Photo, Brandon Patoc

Friday, February 23, 2024

Wu Tsai Theater, David Geffen Hall, Lincoln Center, New York City

Guest Reviewer, Susan Stempleski

The centerpiece and highlight was Anders Hillborg’s Second Piano Concerto. Premiered last October in San Francisco, conducted by Salonen, the work received its third New York performance with the Philharmonic on this night. It’s skillfully crafted, written for Emanuel Ax, and intended as a multifaceted portrait of the pianist, a longtime friend of the composer, cast in a single twenty-minute span. The MAX in the subtitle stands for “Manny Ax”, mirrors and, as Hillborg says, “the exuberance and geniality of this outstanding pianist”, the all-caps styling suggesting the artist’s powerful pianism. Comprised of nine sections carrying evocative titles tied by artful transitions, the music is majestic, high-spirited, forceful, witty, and reflective. 

‘Grand Piano’ opens in a quasi-heroic mode with a sweeping run across the keyboard that harkens back to the bravado of Beethoven’s ‘Emperor’ Concerto and later Romantic models. Hard Piano” isa toccata-like section of spiky passagework that shifts into an dense, fast-paced cadenza. In the sweeping conclusion, ‘Ascending Piano’, a grand gesture from the soloist yields to an ending that softly floats off into space. Ax’s vivacity and sometimes understated virtuosity radiated throughout the performance, as he traversed the complex score – with its finger-busting passages, dissonances, and wide-ranging tempos and dynamics – with ease.  The accompaniment was similarly expert. Among the most appealing aspects is the frequent coupling of the piano with other instruments – bright colored passages that play along with the piccolo or other woodwinds, cascading figurations set against gleaming string sounds, tinkling high notes matched with bell sounds. The Philharmonic excelled in those moments, Eun Sun Kim keeping the players in perfect sync – even when tempos slowed to near stillness, or dynamics diminished to their softest levels.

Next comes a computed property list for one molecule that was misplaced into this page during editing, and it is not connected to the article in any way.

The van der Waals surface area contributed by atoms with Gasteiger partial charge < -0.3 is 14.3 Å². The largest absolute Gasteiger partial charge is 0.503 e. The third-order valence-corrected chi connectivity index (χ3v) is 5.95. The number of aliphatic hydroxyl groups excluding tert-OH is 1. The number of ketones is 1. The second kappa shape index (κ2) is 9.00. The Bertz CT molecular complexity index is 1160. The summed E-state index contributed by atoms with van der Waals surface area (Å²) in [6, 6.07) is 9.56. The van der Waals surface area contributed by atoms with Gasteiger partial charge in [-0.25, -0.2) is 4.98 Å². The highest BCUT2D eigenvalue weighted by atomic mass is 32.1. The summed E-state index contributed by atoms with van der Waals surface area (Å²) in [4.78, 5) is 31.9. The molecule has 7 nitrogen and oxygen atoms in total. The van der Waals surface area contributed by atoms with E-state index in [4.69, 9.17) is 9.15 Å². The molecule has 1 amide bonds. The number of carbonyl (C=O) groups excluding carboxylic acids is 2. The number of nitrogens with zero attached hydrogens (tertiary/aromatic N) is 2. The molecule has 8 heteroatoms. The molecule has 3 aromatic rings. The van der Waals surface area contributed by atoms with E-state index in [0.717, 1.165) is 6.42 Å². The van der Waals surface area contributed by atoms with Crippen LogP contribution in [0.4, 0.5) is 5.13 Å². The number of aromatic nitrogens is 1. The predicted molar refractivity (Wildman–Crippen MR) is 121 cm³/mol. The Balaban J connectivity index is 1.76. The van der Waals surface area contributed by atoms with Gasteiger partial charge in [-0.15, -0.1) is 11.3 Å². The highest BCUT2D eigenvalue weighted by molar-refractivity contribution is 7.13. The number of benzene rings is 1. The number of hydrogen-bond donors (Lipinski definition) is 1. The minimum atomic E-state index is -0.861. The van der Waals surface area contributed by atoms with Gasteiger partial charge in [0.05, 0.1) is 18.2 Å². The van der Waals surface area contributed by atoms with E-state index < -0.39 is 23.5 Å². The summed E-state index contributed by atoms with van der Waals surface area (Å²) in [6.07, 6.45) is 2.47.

Kim achieved far less impressive results in a dispassionate rendering of Sibelius’s Finlandia. As the performance slogged along, one was at loss to detect enough rip-roaring fervor for it to be deemed overly patriotic by the Russian authorities and banned during that country’s occupation of Finland. The program closed with Rachmaninoff’s Third Symphony. While this was a less than totally magnetic reading, Kim elicited some splendid playing, most notably the strings in the very Slavic secondary theme of the first movement, and the lovely solo passages for horn and violin in the central Adagio. Her treatment of the Finale was uncommonly expansive, and she managed to hold the structure well enough together to bring the Symphony to an invigorating close without going over the top.

Susan’s review will also be published on The Classical Source website